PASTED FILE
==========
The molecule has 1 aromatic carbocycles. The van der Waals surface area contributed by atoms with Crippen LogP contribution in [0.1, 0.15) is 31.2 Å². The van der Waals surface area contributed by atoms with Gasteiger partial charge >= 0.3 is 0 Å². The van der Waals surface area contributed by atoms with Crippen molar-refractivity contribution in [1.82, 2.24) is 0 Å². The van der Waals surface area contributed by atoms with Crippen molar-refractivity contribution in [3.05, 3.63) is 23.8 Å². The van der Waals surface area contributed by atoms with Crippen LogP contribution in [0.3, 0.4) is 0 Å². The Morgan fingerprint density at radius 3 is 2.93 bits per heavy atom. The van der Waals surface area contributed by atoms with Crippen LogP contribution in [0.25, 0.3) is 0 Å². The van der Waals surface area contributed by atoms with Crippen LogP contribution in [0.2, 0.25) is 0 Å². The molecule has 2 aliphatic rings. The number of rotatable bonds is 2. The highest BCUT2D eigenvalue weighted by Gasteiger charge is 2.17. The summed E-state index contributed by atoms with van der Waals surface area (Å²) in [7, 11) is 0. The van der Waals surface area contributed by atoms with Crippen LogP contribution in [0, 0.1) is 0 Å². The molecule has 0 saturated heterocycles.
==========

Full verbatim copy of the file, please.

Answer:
The molecule has 1 aromatic carbocycles. The van der Waals surface area contributed by atoms with Crippen LogP contribution in [0.1, 0.15) is 31.2 Å². The van der Waals surface area contributed by atoms with Gasteiger partial charge >= 0.3 is 0 Å². The van der Waals surface area contributed by atoms with Crippen molar-refractivity contribution in [1.82, 2.24) is 0 Å². The van der Waals surface area contributed by atoms with Crippen molar-refractivity contribution in [3.05, 3.63) is 23.8 Å². The van der Waals surface area contributed by atoms with Crippen LogP contribution in [0.3, 0.4) is 0 Å². The Morgan fingerprint density at radius 3 is 2.93 bits per heavy atom. The van der Waals surface area contributed by atoms with Crippen LogP contribution in [0.25, 0.3) is 0 Å². The van der Waals surface area contributed by atoms with Crippen LogP contribution in [0.2, 0.25) is 0 Å². The molecule has 2 aliphatic rings. The number of rotatable bonds is 2. The highest BCUT2D eigenvalue weighted by Gasteiger charge is 2.17. The summed E-state index contributed by atoms with van der Waals surface area (Å²) in [7, 11) is 0. The van der Waals surface area contributed by atoms with Crippen LogP contribution in [0, 0.1) is 0 Å². The molecule has 0 saturated heterocycles.